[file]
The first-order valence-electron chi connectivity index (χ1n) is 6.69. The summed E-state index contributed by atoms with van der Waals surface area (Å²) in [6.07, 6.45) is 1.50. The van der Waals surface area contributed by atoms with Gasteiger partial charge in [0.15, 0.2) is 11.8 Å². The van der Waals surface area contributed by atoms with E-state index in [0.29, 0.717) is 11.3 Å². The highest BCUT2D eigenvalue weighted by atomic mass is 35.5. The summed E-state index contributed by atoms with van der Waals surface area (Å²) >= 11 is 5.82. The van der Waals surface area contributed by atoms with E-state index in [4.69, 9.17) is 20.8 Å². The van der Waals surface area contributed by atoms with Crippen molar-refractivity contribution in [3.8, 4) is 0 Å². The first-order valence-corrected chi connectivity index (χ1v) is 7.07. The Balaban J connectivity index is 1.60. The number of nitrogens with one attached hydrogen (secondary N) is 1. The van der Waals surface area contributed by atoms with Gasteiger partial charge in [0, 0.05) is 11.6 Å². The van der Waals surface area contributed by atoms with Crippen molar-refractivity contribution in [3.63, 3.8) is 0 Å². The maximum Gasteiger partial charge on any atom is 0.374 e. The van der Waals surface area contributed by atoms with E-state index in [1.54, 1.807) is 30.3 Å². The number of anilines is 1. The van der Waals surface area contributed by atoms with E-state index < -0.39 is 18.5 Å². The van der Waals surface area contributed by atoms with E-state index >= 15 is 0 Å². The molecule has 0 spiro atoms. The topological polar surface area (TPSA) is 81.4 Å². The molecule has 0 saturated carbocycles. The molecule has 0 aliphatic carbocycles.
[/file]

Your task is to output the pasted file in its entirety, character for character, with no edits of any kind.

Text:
The first-order valence-electron chi connectivity index (χ1n) is 6.69. The summed E-state index contributed by atoms with van der Waals surface area (Å²) in [6.07, 6.45) is 1.50. The van der Waals surface area contributed by atoms with Gasteiger partial charge in [0.15, 0.2) is 11.8 Å². The van der Waals surface area contributed by atoms with E-state index in [0.29, 0.717) is 11.3 Å². The highest BCUT2D eigenvalue weighted by atomic mass is 35.5. The summed E-state index contributed by atoms with van der Waals surface area (Å²) >= 11 is 5.82. The van der Waals surface area contributed by atoms with E-state index in [4.69, 9.17) is 20.8 Å². The van der Waals surface area contributed by atoms with Crippen molar-refractivity contribution in [3.8, 4) is 0 Å². The first-order valence-corrected chi connectivity index (χ1v) is 7.07. The Balaban J connectivity index is 1.60. The number of nitrogens with one attached hydrogen (secondary N) is 1. The van der Waals surface area contributed by atoms with Gasteiger partial charge in [0, 0.05) is 11.6 Å². The van der Waals surface area contributed by atoms with Crippen molar-refractivity contribution in [3.63, 3.8) is 0 Å². The maximum Gasteiger partial charge on any atom is 0.374 e. The van der Waals surface area contributed by atoms with E-state index in [1.54, 1.807) is 30.3 Å². The number of anilines is 1. The van der Waals surface area contributed by atoms with E-state index < -0.39 is 18.5 Å². The van der Waals surface area contributed by atoms with E-state index >= 15 is 0 Å². The molecule has 0 spiro atoms. The topological polar surface area (TPSA) is 81.4 Å². The molecule has 0 saturated carbocycles. The molecule has 0 aliphatic carbocycles.